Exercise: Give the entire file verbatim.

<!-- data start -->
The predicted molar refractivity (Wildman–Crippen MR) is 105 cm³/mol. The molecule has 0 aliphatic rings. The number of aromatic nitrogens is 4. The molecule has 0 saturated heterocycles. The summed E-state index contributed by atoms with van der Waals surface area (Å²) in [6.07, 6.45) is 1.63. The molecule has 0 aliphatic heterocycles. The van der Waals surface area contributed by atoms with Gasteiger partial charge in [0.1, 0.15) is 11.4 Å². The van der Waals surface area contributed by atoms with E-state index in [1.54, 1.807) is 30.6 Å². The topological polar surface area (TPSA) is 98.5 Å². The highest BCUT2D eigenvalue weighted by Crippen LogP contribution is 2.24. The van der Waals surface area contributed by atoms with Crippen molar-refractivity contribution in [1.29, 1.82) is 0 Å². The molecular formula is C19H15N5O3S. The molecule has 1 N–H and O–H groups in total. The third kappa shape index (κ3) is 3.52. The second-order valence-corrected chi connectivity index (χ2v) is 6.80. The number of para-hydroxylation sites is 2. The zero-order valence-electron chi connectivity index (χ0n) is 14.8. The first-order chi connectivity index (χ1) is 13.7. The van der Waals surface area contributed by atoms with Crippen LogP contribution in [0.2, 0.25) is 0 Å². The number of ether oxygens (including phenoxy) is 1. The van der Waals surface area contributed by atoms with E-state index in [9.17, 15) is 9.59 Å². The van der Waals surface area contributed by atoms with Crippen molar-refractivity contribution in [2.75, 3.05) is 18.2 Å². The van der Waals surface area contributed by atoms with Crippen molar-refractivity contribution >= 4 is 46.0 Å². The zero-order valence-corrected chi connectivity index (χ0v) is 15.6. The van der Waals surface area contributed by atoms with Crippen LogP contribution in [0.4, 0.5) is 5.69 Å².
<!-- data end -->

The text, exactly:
The predicted molar refractivity (Wildman–Crippen MR) is 105 cm³/mol. The molecule has 0 aliphatic rings. The number of aromatic nitrogens is 4. The molecule has 0 saturated heterocycles. The summed E-state index contributed by atoms with van der Waals surface area (Å²) in [6.07, 6.45) is 1.63. The molecule has 0 aliphatic heterocycles. The van der Waals surface area contributed by atoms with Gasteiger partial charge in [0.1, 0.15) is 11.4 Å². The van der Waals surface area contributed by atoms with E-state index in [1.54, 1.807) is 30.6 Å². The topological polar surface area (TPSA) is 98.5 Å². The highest BCUT2D eigenvalue weighted by Crippen LogP contribution is 2.24. The van der Waals surface area contributed by atoms with Crippen molar-refractivity contribution in [1.29, 1.82) is 0 Å². The molecular formula is C19H15N5O3S. The molecule has 1 N–H and O–H groups in total. The third kappa shape index (κ3) is 3.52. The second-order valence-corrected chi connectivity index (χ2v) is 6.80. The number of para-hydroxylation sites is 2. The zero-order valence-electron chi connectivity index (χ0n) is 14.8. The first-order chi connectivity index (χ1) is 13.7. The van der Waals surface area contributed by atoms with Crippen LogP contribution in [0.2, 0.25) is 0 Å². The number of ether oxygens (including phenoxy) is 1. The van der Waals surface area contributed by atoms with E-state index in [9.17, 15) is 9.59 Å². The van der Waals surface area contributed by atoms with Crippen molar-refractivity contribution in [2.75, 3.05) is 18.2 Å². The van der Waals surface area contributed by atoms with Crippen molar-refractivity contribution >= 4 is 46.0 Å². The zero-order valence-corrected chi connectivity index (χ0v) is 15.6. The van der Waals surface area contributed by atoms with Crippen LogP contribution in [0.4, 0.5) is 5.69 Å².